Sherlock Holmes of the year

22 June, 2015 at 20:24 | Posted in Economics | Leave a comment

Do economic booms cause economic busts?

To a lot of people, this seems like a silly question to even ask. Of course booms cause busts, they say. Excessive greed or optimism or easy credit leads to overinvestment, soaring asset prices and unsustainable borrowing binges. What goes up must come down, and the surest sign of a bust tomorrow is a boom today …

Many people instinctively believe this that it would astonish most people to learn that for the last half-century, this hasn’t been the way macroeconomists — the type working as university professors, anyway — think about the business cycle …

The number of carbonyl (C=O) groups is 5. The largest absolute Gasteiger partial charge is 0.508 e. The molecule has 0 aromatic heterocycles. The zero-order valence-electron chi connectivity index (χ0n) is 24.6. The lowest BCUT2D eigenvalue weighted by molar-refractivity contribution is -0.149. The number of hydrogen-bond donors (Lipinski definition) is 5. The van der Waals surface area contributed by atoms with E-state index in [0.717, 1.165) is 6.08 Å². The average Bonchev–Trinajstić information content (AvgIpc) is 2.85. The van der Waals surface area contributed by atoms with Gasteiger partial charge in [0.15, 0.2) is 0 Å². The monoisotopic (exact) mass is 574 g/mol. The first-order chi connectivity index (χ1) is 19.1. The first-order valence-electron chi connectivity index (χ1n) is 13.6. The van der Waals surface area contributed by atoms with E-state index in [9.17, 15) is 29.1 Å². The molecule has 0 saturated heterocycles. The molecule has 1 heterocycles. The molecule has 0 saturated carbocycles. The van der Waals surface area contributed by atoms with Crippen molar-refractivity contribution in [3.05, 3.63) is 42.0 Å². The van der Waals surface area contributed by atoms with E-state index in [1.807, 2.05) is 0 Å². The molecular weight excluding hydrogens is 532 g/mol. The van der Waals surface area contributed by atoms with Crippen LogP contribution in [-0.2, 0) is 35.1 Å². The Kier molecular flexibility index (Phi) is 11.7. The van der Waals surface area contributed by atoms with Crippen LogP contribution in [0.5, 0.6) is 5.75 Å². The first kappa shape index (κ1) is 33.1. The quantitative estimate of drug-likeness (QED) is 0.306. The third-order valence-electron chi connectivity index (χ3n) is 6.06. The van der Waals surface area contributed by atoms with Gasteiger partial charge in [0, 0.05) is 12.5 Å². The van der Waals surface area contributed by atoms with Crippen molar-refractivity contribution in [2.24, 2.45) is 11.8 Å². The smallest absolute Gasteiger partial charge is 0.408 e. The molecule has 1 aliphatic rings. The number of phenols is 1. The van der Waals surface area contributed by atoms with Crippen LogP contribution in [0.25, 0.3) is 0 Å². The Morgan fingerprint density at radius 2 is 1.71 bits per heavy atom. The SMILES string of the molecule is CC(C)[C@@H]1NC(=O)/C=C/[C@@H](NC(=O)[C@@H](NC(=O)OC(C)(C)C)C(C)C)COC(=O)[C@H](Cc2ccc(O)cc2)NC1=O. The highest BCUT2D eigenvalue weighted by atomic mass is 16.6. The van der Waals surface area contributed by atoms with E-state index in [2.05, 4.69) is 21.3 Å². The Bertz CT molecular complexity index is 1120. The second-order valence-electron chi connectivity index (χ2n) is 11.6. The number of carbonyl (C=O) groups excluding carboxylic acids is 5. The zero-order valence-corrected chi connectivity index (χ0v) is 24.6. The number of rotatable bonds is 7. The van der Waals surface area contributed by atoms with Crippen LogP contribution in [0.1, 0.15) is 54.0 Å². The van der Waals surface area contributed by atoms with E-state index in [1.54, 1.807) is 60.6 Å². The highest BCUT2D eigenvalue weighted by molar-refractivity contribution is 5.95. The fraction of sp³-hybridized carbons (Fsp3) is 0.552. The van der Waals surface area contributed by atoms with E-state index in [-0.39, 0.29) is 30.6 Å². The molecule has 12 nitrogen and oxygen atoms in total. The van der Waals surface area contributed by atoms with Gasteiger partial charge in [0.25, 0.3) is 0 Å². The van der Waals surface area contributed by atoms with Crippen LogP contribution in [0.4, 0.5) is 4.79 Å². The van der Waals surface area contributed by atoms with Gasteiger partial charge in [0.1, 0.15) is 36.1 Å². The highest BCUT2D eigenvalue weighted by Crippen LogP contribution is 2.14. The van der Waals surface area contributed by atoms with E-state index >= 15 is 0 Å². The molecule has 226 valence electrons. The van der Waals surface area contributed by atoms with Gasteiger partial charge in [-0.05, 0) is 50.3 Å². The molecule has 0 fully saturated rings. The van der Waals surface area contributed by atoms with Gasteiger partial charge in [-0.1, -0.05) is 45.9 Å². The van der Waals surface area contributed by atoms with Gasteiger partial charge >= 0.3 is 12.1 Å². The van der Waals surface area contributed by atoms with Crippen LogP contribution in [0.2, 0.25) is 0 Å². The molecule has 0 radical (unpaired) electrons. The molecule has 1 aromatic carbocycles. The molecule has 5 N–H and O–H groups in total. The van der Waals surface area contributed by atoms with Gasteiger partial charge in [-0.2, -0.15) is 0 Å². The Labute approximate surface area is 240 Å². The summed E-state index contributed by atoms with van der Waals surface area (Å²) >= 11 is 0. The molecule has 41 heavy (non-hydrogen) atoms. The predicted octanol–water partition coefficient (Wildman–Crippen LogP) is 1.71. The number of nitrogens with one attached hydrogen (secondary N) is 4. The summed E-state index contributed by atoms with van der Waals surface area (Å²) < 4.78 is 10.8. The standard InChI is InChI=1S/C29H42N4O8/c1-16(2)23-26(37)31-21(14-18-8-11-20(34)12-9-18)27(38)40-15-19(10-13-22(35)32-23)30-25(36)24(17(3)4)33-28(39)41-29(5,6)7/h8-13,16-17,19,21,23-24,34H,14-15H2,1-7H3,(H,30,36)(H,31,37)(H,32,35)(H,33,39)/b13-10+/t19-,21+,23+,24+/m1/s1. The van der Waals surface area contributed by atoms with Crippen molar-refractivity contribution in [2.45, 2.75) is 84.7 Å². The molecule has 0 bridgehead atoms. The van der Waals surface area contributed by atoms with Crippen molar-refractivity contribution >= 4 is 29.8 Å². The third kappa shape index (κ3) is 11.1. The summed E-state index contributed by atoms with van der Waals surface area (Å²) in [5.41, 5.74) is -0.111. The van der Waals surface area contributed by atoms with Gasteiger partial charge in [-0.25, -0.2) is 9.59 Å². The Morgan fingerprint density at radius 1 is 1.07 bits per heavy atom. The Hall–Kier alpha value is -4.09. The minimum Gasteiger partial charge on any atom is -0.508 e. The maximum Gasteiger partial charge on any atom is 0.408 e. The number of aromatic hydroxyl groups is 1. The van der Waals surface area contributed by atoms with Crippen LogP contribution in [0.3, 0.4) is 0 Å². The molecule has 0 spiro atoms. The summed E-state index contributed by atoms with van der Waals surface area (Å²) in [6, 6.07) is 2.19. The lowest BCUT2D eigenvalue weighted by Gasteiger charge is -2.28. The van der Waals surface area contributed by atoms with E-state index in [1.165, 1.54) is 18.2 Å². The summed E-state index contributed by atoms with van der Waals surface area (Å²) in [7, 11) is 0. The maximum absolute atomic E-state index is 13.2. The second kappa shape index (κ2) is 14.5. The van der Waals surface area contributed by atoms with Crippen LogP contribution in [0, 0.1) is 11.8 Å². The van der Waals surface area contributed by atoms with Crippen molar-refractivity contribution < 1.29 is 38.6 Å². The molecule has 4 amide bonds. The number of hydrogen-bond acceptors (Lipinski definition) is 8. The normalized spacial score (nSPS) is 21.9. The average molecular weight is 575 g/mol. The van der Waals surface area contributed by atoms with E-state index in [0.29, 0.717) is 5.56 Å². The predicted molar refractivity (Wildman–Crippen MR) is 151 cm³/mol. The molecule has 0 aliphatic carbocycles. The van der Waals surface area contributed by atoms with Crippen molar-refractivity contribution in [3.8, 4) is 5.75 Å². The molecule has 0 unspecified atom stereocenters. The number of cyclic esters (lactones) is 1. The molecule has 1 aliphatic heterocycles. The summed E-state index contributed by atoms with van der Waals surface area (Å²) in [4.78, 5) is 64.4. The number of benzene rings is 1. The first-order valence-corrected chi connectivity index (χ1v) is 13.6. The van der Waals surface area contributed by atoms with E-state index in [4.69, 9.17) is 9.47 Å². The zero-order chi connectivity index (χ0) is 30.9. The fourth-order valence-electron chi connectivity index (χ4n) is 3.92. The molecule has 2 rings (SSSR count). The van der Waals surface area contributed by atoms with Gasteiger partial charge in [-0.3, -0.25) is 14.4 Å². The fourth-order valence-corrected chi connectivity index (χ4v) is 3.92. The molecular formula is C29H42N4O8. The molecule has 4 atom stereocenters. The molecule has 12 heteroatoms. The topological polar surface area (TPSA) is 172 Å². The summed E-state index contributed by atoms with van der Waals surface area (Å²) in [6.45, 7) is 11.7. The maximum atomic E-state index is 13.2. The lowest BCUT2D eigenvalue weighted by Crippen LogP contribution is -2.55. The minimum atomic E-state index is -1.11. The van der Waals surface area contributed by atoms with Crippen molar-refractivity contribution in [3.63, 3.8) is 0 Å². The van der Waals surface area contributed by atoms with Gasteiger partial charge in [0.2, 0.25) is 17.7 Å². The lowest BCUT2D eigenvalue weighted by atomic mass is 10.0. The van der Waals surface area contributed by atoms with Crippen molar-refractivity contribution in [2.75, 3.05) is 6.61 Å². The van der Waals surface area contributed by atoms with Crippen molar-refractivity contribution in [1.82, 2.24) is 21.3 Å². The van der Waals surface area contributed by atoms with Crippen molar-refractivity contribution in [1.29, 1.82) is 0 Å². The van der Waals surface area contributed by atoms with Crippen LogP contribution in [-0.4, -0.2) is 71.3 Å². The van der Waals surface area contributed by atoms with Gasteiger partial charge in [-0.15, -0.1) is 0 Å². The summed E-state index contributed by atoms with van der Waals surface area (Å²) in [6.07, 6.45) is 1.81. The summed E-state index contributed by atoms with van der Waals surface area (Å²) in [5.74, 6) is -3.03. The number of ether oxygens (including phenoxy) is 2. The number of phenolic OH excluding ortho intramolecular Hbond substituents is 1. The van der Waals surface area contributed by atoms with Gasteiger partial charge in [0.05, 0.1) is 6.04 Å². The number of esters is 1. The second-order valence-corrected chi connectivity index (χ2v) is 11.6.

A small handful of macroeconomists are turning back to the old idea that booms cause busts, and vice versa … Paul Beaudry and Franck Portier are two such researchers. They are famous for a 2006 theory saying that news about future changes in productivity could be what cause recessions and booms. That model never really caught on …

Now, Beaudry and Portier, along with co-author Dana Galizia, are going after bigger fish. They want to resurrect the idea that booms cause recessions.

Noah Smith

Wooh! Booms causing busts. Who would have thought anything like that.

Impressive indeed …

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